Spectral sensitizing dye is added to the dispersed grains before agglomeration just before, at the same time or just after chemical sensitizers are added. The remainder of the sequence can take any of the forms of Sequences CS-1, CS-2 or CS-3. This sequence is specifically preferred, since it provides both the chemical and spectral sensitizers maximum access to the grain surfaces.

Sequence DS-2

Spectral sensitizing dye is added to the dispersed grains before grain agglomeration. Chemical sensitizer addition is deferred until later in the preparation process----e.g., after agglomerated grains have been formed. Chemical sensitization after spectral sensitizing dye has been adsorbed to the grain surfaces is well known to be feasible. Attention is directed to Research Disclosure, Item 36544, I. Emulsion grains and their precipitation, D. Grain modifying conditions and adjustments, paragraph (6), cited above. Also, Kofron et al U.S. Pat. No. 4,439,520, cited above and here incorporated by reference, specifically discloses "dye in the finish" sensitizations to be preferred. Although the chemical sensitizers do not have maximum access to the grain surfaces, the grain surfaces in each grain clump remaining accessible after grain agglomeration still compares favorably with unitary grains of the same mass as the clumps.

Sequence DS-3

Any one of Sequences CS-1, CS-2 and CS-3 are employed with spectral sensitizing dye being added after grain agglomeration has occurred. Again, the spectral sensitizing dye does not have access to the full surface area of each grain, but the grain clumps still afford large available surfaces for dye adsorption. In this sequence spectral sensitization is closely analogous, if not identical to conventional spectral sensitizations.

Of all the possible sequences set forth above, including CS-1, CS-2 and CS-3 as well as DS-1, DS-2 and DS-3, DS-1 and DS-2 are most specifically preferred, since adsorption of dye to the grain surfaces approximates monomolecular layer coverages, typically from 30 to 100 percent of monomolecular coverage. This protects the grains from the possibility of coalescence after agglomeration.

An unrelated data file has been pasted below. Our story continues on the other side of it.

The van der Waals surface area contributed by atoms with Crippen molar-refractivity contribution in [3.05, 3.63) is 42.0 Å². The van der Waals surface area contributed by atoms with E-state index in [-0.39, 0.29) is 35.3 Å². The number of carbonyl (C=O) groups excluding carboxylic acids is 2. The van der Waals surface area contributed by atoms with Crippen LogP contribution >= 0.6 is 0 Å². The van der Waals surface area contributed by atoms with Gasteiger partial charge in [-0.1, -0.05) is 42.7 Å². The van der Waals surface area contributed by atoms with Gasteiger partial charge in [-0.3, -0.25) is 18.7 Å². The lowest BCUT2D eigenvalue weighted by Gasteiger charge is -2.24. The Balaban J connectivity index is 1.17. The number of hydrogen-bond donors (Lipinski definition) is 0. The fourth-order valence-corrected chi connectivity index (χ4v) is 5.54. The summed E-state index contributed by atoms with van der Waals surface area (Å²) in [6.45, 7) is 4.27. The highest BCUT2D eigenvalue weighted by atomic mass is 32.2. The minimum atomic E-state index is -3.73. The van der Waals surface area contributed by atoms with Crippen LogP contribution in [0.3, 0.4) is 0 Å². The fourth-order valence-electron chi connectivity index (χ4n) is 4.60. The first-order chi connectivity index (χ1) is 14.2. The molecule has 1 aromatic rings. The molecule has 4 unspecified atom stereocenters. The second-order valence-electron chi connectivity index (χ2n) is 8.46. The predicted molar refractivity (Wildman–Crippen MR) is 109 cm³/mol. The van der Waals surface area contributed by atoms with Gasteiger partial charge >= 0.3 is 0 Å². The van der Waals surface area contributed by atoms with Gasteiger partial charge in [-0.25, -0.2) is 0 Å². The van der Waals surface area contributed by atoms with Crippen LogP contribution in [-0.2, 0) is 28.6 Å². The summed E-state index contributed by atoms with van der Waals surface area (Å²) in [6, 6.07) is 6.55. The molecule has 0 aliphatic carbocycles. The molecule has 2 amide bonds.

Any conventional spectral sensitizing dye can be employed. Conventional spectral sensitizing dyes and their use are described in Research Disclosure, Item 36544, cited above, V. Spectral sensitization and desensitization. Spectral sensitization, unlike chemical sensitization, does not require a separate finishing step. The spectral sensitizing dye immediately adsorbs to the available grain surfaces upon addition to the dispersing medium.

Once the selected sensitizer or combination of sensitizers have been brought into contact with the grain surfaces, a controlled agglomeration of the grains is undertaken in the absence of peptizer to produce grain clumps. To achieve grain clumping, procedures can be employed opposite to those known to be useful for maintaining grains suspended as discrete particles in the absence of peptizer. For example, instead of maintaining low concentrations of dissolved salts to avoid grain agglomeration as taught by French Patent 1,173,517 and Mignot U.S. Pat. No. 4,334,012, grain agglomeration can be initiated by adding soluble salts. For example, the addition of MNO3, a by-product of silver halide precipitation, can be employed to initiate grain agglomeration. Grain agglomeration occurs in response to increasing the concentration of dissolved ions in the aqueous medium in which the discrete grains are suspended. While almost any ionizable compound can be added to the aqueous medium, MNO3 is particularly convenient, since it is a common by-product of silver halide precipitation. Thus, the photographic consequences of the presence of MNO3 are both minimal and well understood.

As grain agglomeration proceeds, groups of grains clump together. The grain clumps are limited to sizes comparable to grain sizes in conventional emulsions in which the grains are individually dispersed. For example, it is generally accepted that the largest useful mean ECD emulsion grain size is about 10 μm. Thus, in the practice of the invention the grain clumps are limited in size so that their projected areas have mean ECD's of up to 10 μm. The actual selection of a mean clump size is, as in conventional photography, dependent upon the desired balance between speed (sensitivity) and image noise (granularity) desired. For most photographic applications clumps with mean ECD's of from 0.2 to 5 μm are contemplated.